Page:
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Math Help - 4th Order - Using Method of Undetermined Coeffecients

  1. #1
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    4th Order - Using Method of Undetermined Coeffecients

    I'm having trouble with one of my homework problems. The instructions are to use the method of undetermined coefficients to find the particular solution, then form the general solution.
    The equation in question is: y''''-3y'''+2y''=3e^(-t) + 6e^(2t) - 6t

    I factored the auxiliary equation to get roots of 0 (multiplicity 2),2, and 1 so that:
    y1=1
    y2=t
    y3=e^(2t)
    y4=e^t

    In forming the undetermined coefficients part of the problem, I have Ae^(-t) + Bte ^(2t) + Ct^2
    (Using the modification/multiplication rule)

    The problem is that when I find the derivatives of this and plug them back into the equation, most of it cancels out and I get 6Ae^(-t) + 4C = 3e^(-t) + 6e^(2t) - 6t, which does not help me solve for the coefficients. Where am I going wrong here? Thanks!
    Last edited by vesperka; March 3rd 2010 at 02:52 PM.
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  2. #2
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    Quote Originally Posted by vesperka View Post
    I'm having trouble with one of my homework problems. The instructions are to use the method of undetermined coefficients to find the particular solution, then form the general solution.
    The equation in question is: y''''-3y'''+2y''=3e^(-t) + 6e^(2t) - 6t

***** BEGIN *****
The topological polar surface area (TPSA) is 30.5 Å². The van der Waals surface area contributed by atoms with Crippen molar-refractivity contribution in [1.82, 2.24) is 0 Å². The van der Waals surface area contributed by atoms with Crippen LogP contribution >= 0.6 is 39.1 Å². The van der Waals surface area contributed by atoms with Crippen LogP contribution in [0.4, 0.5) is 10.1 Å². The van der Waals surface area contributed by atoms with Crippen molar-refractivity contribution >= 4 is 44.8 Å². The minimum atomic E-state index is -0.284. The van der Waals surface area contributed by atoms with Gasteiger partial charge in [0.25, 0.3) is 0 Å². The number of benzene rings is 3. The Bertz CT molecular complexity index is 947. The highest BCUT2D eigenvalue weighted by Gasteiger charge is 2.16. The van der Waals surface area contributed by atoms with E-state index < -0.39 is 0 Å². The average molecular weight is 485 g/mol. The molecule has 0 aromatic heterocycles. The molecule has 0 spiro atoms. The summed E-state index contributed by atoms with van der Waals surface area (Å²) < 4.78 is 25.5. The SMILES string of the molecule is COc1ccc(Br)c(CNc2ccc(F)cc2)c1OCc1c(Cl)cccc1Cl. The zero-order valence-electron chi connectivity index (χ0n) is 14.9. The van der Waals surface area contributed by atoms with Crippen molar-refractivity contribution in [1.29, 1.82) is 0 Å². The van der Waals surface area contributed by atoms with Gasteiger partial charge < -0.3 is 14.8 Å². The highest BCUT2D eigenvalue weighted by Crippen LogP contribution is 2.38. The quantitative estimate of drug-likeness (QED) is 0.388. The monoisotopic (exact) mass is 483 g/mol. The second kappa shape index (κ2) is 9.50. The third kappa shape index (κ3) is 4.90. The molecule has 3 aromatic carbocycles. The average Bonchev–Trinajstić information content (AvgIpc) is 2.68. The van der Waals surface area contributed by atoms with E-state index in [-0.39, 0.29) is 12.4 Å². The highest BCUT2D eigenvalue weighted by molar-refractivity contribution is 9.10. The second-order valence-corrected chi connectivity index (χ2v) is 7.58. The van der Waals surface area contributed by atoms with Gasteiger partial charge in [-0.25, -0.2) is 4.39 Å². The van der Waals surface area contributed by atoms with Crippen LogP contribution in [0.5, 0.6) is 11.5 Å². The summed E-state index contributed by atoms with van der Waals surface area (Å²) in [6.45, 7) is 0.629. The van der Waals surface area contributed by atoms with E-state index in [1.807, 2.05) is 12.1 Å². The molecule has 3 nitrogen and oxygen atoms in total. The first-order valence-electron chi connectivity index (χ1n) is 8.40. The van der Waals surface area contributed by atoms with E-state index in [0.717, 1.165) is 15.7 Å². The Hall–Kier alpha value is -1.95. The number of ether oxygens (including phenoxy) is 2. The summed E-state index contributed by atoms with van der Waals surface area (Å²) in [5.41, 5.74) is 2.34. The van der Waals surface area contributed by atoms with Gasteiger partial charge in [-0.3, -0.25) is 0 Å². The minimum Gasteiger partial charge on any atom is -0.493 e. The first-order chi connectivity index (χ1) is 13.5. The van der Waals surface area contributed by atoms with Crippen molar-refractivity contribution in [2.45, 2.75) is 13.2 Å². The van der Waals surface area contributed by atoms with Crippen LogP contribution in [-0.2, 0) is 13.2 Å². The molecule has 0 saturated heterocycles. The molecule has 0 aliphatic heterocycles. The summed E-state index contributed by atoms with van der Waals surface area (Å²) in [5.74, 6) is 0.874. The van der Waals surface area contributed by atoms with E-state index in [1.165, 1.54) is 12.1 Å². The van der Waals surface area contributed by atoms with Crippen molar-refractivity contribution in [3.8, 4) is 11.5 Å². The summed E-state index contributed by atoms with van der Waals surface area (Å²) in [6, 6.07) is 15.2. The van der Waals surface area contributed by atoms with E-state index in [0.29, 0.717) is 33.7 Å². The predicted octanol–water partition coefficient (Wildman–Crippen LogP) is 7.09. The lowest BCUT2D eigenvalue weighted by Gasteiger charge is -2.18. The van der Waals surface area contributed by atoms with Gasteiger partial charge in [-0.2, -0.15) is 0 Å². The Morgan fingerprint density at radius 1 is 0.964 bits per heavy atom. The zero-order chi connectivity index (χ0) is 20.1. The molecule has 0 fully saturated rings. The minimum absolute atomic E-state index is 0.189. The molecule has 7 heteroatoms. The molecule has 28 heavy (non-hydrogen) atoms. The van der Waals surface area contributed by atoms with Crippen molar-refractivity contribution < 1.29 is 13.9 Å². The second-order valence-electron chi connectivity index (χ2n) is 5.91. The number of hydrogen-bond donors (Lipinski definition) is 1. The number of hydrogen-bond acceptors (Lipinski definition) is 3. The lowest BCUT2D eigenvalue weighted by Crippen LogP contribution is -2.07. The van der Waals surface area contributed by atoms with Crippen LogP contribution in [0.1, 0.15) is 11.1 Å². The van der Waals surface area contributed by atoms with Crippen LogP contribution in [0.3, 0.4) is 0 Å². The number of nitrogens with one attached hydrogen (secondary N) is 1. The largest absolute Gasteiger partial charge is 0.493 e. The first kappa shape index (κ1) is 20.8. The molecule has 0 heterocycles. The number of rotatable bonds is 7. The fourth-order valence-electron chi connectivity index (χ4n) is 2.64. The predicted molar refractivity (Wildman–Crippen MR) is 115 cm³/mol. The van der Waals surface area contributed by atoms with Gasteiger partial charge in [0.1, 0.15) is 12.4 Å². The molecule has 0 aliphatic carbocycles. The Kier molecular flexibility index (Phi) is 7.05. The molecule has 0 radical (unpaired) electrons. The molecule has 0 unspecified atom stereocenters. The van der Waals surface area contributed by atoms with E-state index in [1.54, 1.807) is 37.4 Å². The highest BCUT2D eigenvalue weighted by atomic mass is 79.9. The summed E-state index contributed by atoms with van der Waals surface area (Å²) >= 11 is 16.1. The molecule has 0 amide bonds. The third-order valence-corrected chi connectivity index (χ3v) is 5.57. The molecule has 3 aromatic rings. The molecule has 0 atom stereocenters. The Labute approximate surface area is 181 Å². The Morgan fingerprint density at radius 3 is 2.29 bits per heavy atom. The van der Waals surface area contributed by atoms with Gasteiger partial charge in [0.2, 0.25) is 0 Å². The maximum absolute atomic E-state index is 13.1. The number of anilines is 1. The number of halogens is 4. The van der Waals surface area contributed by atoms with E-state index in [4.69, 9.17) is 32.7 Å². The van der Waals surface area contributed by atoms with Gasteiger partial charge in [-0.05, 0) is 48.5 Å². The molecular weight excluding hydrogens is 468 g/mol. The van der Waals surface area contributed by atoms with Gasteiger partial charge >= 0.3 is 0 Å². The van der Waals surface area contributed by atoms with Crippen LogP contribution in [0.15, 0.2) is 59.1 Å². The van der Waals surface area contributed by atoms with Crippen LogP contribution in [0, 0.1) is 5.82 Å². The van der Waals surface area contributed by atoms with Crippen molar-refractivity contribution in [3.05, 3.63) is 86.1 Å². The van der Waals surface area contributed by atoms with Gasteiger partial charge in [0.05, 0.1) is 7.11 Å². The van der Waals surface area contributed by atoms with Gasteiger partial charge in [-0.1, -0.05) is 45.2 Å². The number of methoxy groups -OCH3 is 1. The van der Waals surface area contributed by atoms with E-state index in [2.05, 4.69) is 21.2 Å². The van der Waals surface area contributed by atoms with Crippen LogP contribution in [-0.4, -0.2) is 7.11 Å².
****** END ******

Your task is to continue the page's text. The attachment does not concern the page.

I factored the auxiliary equation to get roots of 0 (multiplicity 2),2, and 1 so that:
    y1=1
    y2=t
    y3=e^(2t)
    y4=e^t

    In forming the undetermined coefficients part of the problem, I have Ae^(-t) + Bte ^(2t) + Ct^2
    (Using the modification/multiplication rule)

    The problem is that when I find the derivatives of this and plug them back into the equation, most of it cancels out and I get 6Ae^(-t) + 4C = 3e^(-t) + 6e^(2t) - 6t, which does not help me solve for the coefficients. Where am I going wrong here? Thanks!
    The polynomial part of your particlular solution should be of the form
    y_p=Ct^2+Dt^3

    So if there were not reapted part of the complimentry and particular solution you would get y_p=C+Dt but since zero is a root of multiplicity 2 you must muliply by t^2 to get
    y_p=Ct^2+Dt^3
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  3. #3
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    Lol this is Andy, who posted on my account? Please tell me we went to HS together, otherwise i got keylogged
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  4. #4
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    Quote Originally Posted by vesperka View Post
    Lol this is Andy, who posted on my account? Please tell me we went to HS together, otherwise i got keylogged
    It's Chris. LOLZ. Your password was still saved on my computer from like a year ago and I couldn't figure out this problem.

    Realized that I was missing a step in taking the derivatives. Simple stuff. Thanks for the help.
    Last edited by vesperka; March 3rd 2010 at 08:13 PM. Reason: Figured it out
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